This Prairie style design by Sarah Susanka was originally built in Hawaii -- and has Hawaiian roots.
Let’s take a DNA strand from Henry Louis Gates’ fascinating PBS show Finding Your Roots and apply it to residential architecture and our latest design by architect Sarah Susanka, Plan 454-11. It was originally
conceived for a dramatic view-oriented meadow on the Big Island of Hawaii, as shown here. The plan is a new addition to our Signature House Plans Collection
and one of the descendants, if
you will, of Frank Lloyd Wright’s Prairie School houses (remember the film of the same name about a Hawaiian family, starring George
Clooney — genealogy is everywhere!!). At the Ward Willits house in Highland Park,Illinois, of 1901, for example, the hipped roofs and horizontal lines dominate, appearing to float over the deeply recessed eaves.
roofs also float; her design resembles a series of interlocking
pavilions shaped to capture views in every direction. The Willits
plan is a pinwheel shape; the rooms radiate from the hearth at the center, further
accentuating the horizontality of the design and thereby expressing the
lines of the Prairie.itself, hence the style name. Sarah Susanka’s plan does
something similar but within the overall constraint of the rectangle. A
generous central hearth also anchors her design while the island
kitchen, living room, dining room, and bedroom wings reach toward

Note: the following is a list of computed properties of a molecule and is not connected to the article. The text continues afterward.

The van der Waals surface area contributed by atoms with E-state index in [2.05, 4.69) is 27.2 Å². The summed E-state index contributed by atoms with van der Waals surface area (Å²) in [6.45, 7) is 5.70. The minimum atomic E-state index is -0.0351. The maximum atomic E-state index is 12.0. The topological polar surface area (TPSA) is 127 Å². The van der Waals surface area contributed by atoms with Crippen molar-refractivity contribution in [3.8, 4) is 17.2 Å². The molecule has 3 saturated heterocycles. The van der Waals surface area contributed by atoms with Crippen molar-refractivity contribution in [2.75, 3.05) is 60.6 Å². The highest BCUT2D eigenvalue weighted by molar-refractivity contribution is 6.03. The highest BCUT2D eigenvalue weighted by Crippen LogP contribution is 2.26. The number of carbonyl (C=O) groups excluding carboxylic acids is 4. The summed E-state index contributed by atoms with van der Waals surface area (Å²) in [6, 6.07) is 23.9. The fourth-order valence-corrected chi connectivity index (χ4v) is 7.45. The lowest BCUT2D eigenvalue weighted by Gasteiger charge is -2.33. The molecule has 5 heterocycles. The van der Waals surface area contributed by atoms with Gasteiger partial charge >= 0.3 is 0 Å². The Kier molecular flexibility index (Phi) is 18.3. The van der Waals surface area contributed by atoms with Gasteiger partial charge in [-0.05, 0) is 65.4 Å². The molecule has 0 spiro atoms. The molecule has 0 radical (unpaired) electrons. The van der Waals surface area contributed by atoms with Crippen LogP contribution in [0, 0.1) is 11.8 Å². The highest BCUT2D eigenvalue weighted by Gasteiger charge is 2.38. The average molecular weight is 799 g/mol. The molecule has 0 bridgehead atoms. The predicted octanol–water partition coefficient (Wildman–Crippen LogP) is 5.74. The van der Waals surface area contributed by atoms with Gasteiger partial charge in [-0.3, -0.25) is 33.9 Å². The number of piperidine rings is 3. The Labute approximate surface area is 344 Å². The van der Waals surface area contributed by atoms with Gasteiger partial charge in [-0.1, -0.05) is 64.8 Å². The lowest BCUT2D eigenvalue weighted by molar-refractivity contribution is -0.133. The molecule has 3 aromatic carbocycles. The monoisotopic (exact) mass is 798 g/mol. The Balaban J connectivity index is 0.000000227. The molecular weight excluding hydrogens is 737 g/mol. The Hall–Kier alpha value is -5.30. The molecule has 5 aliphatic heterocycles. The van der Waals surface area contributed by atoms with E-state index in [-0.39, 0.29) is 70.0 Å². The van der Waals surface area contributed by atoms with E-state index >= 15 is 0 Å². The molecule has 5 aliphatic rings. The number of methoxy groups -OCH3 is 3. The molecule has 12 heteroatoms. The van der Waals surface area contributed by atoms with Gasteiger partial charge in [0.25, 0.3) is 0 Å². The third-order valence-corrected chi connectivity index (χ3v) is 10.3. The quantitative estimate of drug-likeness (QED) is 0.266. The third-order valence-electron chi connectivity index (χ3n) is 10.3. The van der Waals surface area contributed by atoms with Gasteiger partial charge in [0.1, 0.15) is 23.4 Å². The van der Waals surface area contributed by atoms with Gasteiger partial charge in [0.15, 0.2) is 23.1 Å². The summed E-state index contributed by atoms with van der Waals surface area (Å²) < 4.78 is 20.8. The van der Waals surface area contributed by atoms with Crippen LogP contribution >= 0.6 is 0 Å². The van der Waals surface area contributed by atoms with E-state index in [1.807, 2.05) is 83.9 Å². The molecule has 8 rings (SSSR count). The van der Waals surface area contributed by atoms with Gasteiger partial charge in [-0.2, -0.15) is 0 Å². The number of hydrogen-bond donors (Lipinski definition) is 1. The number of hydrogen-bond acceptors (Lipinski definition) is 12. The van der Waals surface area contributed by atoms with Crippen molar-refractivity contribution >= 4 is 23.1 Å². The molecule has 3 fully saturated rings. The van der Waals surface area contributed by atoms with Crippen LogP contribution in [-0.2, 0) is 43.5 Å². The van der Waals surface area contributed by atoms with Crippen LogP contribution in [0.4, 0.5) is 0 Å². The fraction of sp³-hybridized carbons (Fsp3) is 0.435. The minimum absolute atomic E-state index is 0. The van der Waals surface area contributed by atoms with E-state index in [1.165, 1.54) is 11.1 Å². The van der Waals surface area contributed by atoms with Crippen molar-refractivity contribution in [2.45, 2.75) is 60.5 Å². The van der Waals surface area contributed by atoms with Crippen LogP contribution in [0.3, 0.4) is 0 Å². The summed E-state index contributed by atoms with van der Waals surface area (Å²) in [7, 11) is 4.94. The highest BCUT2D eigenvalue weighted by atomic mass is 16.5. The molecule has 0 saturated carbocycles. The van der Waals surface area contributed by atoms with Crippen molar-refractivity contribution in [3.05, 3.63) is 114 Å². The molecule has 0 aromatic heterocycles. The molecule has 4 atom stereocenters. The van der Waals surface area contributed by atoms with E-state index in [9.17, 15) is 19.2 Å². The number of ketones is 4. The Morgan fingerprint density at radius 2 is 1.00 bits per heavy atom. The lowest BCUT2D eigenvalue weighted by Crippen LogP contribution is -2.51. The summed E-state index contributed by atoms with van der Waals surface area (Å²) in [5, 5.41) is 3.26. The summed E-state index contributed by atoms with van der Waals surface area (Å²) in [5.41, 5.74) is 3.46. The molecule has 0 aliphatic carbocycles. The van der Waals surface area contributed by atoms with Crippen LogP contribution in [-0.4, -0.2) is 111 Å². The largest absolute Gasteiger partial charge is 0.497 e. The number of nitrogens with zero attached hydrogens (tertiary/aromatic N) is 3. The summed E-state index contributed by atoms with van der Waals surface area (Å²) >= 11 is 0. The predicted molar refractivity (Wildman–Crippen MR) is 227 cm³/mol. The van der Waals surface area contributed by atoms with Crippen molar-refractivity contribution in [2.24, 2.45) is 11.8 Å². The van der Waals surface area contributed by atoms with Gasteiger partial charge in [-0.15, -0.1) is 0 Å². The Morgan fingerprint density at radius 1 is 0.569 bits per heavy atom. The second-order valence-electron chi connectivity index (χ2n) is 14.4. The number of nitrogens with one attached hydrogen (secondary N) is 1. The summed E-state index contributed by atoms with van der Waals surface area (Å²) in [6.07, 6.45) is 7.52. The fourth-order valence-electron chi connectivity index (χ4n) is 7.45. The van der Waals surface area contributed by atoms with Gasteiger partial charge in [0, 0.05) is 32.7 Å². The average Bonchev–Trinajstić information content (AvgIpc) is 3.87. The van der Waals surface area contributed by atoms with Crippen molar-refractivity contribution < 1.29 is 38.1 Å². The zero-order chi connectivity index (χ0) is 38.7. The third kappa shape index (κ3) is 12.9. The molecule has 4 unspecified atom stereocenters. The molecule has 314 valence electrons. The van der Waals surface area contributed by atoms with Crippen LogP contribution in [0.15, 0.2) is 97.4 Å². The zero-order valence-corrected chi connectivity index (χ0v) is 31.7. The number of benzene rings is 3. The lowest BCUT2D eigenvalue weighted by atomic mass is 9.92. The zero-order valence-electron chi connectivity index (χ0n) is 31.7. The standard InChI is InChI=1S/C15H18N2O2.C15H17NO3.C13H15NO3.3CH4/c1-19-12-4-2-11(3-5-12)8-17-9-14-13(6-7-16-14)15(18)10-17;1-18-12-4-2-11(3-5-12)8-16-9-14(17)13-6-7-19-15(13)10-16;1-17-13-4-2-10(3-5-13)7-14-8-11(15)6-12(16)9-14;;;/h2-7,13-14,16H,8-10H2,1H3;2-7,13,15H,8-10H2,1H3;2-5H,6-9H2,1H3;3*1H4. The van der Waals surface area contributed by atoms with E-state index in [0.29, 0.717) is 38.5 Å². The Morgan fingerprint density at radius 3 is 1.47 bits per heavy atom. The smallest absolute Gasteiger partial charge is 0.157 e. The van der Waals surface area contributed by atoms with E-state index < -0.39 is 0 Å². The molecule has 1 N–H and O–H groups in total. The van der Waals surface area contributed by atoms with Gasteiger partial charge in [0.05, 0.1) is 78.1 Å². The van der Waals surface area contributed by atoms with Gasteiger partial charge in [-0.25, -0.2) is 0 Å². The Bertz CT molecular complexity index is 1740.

terraces and the landscape beyond. A classic Susanka touch is to craft a room-within-a room for a sense of intimacy
in a larger space, as she does in the breakfast alcove with its
built in seating and window walls. She uses dropped soffits — like abstract cornices — to
support concealed lighting and vary ceiling heights, which is also
something Wright did. Susanka’s use of wood to articulate structure also
recalls Japanesque design and this resonates with Wright and his
lifelong interest in Japanese prints, not to mention his design of the
Imperial Hotel in Tokyo from the early 1920s. It turns out he traveled
to Japan for the first time in 1905, with guess who — Mr. and Mrs.
But you may ask, how does Prairie style relate to Hawaii? Well actually,
there’s a logical connection, and it has to do with the hipped roof.
The Hawaiian architect Charles Dickey is credited with developing a
regional Hawaiian style of architecture through his use of the broadly
sheltering hip roof. Architect Bertram Goodhue’s more elongated hip roof for the Honolulu Academy of Art of
1927 developed the form on a monumental scale. Though the Wrightian and Susankan roofs read more as separate geometric
units that seem to levitate over their structures than the Hawaiian
hips, the connection is there. I’d just call them
calabash cousins — i.e. extended family — no saliva test required.